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About this product
- Author(s)Candida Harris,David J. Cox,Dr Kim Stevenson,Dr. Judith Rowbotham
- PublisherTaylor & Francis Ltd
- Date of Publication25/06/2015
- GenreSocial Issues, Services & Welfare
- Series TitleRoutledge SOLON Explorations in Crime and Criminal Justice Histories
- Place of PublicationLondon
- Country of PublicationUnited Kingdom
- ImprintTaylor & Francis Ltd
- Content Note12 black & white tables
- Weight199 g
- Width156 mm
- Height234 mm
- Spine18 mm
- Table Of ContentsIntroduction: Defining Public Indecency 1. The Historical Background: Indecency And The Rise Of Moral Activism 2. The Intensification Of The Indecency Agenda 1857-1885 3. 'Demoralization' And Moral Activism: Fighting The 'Serious And Growing Evil' 1885-1908 4. A Real Or Imagined Enigma? 'Stemming The Tide Of Corruption': Indecency 1908-1960 5. Indecorous And Inexpedient: Visual And Aural Indecency In The Dramatic Arts 1857-1960 6. Indecency In Practice: The Policing And Judicial Response 7. Intoxicated Indecency: How The Drink Problem Was Resolved 8. Conclusion.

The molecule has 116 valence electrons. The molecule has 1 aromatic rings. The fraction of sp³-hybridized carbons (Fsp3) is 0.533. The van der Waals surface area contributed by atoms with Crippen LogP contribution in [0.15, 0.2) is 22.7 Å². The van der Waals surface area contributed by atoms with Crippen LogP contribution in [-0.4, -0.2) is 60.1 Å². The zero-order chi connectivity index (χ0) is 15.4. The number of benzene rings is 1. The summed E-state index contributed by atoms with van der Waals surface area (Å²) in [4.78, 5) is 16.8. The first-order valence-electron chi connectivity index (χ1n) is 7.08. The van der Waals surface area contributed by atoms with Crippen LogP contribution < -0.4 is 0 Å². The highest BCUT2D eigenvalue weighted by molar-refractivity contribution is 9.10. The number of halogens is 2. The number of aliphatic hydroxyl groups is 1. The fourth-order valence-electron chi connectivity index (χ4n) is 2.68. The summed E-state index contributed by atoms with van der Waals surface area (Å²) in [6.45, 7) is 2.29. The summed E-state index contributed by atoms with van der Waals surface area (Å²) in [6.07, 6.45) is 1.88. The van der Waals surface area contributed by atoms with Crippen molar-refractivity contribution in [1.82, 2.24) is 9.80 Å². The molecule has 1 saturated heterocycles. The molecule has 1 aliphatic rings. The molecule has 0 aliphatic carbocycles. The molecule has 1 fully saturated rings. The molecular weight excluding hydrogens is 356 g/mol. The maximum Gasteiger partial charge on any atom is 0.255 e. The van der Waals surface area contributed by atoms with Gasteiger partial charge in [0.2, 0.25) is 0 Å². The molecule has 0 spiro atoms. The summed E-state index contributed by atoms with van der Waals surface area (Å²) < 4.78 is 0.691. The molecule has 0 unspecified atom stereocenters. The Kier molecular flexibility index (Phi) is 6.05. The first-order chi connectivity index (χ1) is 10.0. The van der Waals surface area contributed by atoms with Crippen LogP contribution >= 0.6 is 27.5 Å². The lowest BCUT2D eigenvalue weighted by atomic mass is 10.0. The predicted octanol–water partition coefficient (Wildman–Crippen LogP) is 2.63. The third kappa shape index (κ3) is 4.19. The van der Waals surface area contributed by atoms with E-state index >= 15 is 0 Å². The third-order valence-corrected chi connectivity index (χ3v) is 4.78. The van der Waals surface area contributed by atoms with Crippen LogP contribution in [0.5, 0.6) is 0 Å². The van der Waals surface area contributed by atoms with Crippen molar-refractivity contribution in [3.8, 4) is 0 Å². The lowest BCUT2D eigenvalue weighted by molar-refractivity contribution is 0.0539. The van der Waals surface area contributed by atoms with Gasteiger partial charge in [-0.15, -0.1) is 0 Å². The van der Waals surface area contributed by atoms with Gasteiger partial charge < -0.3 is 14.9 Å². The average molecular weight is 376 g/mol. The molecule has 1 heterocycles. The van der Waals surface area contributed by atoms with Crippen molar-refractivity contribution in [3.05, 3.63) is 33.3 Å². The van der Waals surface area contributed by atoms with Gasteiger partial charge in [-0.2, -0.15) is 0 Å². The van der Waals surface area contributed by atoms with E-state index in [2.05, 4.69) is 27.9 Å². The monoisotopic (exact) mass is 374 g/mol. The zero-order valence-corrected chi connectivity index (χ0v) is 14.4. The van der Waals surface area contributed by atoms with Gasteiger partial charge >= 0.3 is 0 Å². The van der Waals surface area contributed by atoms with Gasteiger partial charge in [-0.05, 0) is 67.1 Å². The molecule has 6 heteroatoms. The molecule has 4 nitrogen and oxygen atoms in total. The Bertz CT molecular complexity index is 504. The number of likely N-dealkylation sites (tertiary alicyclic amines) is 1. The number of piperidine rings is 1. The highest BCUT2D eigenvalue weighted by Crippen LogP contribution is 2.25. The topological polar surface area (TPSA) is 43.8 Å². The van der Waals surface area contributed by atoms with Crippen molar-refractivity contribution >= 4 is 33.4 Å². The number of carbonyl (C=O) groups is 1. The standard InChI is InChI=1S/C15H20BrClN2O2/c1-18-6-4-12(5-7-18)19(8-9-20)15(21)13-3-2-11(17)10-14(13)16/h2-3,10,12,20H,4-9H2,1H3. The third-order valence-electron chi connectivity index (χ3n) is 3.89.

- Author BiographyDavid J. Cox is Reader in Criminal Justice History at the University of Wolverhampton, an Honorary Research Fellow of Keele University, and a fellow of the Royal Historical Society. His research interests include Victorian prisons, eighteenth-century policing (with particular emphasis on the Bow Street 'Runners') and the role of the magistracy in dispensing informal justice. He has published widely in the field of criminal justice history. Recent publications include Crime in England, 1688-1815 (Routledge, 2014), Policing the Factory: Theft, Private Policing and the Law in Modern England 1777-1968 [with B. Godfrey] (Bloomsbury Academic, 2013), and 'A Certain Share of Low Cunning': A History of the Bow Street Runners, 1792-1839 (Routledge, 2012). Kim Stevenson is a Professor in Socio-legal History at Plymouth University, co-founder and director of SOLON, and one of the general editors of the Routledge SOLON series. Her research interests focus on the historical and contemporary aspects of the criminal law with particular emphasis on sexual offences and sexuality. She has published numerous books in her field, with recent publications including Crime News in Modern Britain. Press Reporting & Responsibility, 1820-2010 [with J. Rowbotham and S. Pegg (Palgrave 2013), and an edited collection Gender, Sexualities and the Law (Routledge, 2011). Candida Harris is a Visiting Research Fellow at Plymouth University. Her research interests include constitutional law and human rights, historical perspectives on contemporary problems, and the Mental Deficiency Act 1913 and the control of deviant behaviour. Her publications include 'Inaccessible and Unknowable: Accretion and Uncertainty in Modern Criminal Law' [with K. Stevenson] in Liverpool Law Review 29 (2008) and 'Truth, law and hate in the virtual marketplace of ideas: perspectives on the regulation of Internet content' [with J. Rowbotham and K.Stevenson] in Information & Communications Technology Law Vol.18 No.2 (June 2009). Judith Rowbotham is a full-time independent scholar based in London, co-founder and director of SOLON, and one of the general editors of the Routledge SOLON series and Honorary Research Fellow at Plymouth University in the Plymouth Law School. Her research interests include the presentation or reportage of the legal process, including the criminal justice system, in various non-fiction and fiction formats, and issues of gender, violence and cultural comprehensions of the law in action, from the late-eighteenth century to the present. Recent publications include the afore-mentioned Crime News in Modern Britain. Press Reporting & Responsibility, 1820-2010 (Palgrave, 2013) and Shame, Blame, and Culpability: Crime and violence in the modern state [edited with Marianna Muravyeva, and David Nash] (Routledge, 2012).
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